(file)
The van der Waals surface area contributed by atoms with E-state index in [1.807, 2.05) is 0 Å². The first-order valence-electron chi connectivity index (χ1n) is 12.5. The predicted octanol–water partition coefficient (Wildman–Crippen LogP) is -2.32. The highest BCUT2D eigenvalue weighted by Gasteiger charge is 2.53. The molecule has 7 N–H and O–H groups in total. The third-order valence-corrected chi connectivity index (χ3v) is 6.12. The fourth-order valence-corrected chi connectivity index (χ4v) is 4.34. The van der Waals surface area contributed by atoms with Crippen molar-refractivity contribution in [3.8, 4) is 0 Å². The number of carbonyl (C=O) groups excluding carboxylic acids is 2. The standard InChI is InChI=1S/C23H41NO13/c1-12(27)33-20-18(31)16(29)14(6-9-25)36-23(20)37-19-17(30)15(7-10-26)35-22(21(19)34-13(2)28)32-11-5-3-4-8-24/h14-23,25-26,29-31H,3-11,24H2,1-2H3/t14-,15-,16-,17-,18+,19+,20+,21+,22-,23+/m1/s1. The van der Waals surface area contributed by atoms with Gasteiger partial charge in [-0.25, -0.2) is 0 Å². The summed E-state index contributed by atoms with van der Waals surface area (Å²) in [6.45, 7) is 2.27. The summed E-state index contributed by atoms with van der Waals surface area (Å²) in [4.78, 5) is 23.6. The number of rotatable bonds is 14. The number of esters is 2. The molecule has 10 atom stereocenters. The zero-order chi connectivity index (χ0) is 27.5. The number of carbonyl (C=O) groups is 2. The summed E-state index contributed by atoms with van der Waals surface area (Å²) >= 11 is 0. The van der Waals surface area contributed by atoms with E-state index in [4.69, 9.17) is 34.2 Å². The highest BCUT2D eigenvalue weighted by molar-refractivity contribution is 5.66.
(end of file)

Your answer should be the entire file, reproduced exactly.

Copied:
The van der Waals surface area contributed by atoms with E-state index in [1.807, 2.05) is 0 Å². The first-order valence-electron chi connectivity index (χ1n) is 12.5. The predicted octanol–water partition coefficient (Wildman–Crippen LogP) is -2.32. The highest BCUT2D eigenvalue weighted by Gasteiger charge is 2.53. The molecule has 7 N–H and O–H groups in total. The third-order valence-corrected chi connectivity index (χ3v) is 6.12. The fourth-order valence-corrected chi connectivity index (χ4v) is 4.34. The van der Waals surface area contributed by atoms with Crippen molar-refractivity contribution in [3.8, 4) is 0 Å². The number of carbonyl (C=O) groups excluding carboxylic acids is 2. The standard InChI is InChI=1S/C23H41NO13/c1-12(27)33-20-18(31)16(29)14(6-9-25)36-23(20)37-19-17(30)15(7-10-26)35-22(21(19)34-13(2)28)32-11-5-3-4-8-24/h14-23,25-26,29-31H,3-11,24H2,1-2H3/t14-,15-,16-,17-,18+,19+,20+,21+,22-,23+/m1/s1. The van der Waals surface area contributed by atoms with Gasteiger partial charge in [-0.25, -0.2) is 0 Å². The summed E-state index contributed by atoms with van der Waals surface area (Å²) in [6.45, 7) is 2.27. The summed E-state index contributed by atoms with van der Waals surface area (Å²) in [4.78, 5) is 23.6. The number of rotatable bonds is 14. The number of esters is 2. The molecule has 10 atom stereocenters. The zero-order chi connectivity index (χ0) is 27.5. The number of carbonyl (C=O) groups is 2. The summed E-state index contributed by atoms with van der Waals surface area (Å²) >= 11 is 0. The van der Waals surface area contributed by atoms with E-state index in [4.69, 9.17) is 34.2 Å². The highest BCUT2D eigenvalue weighted by molar-refractivity contribution is 5.66.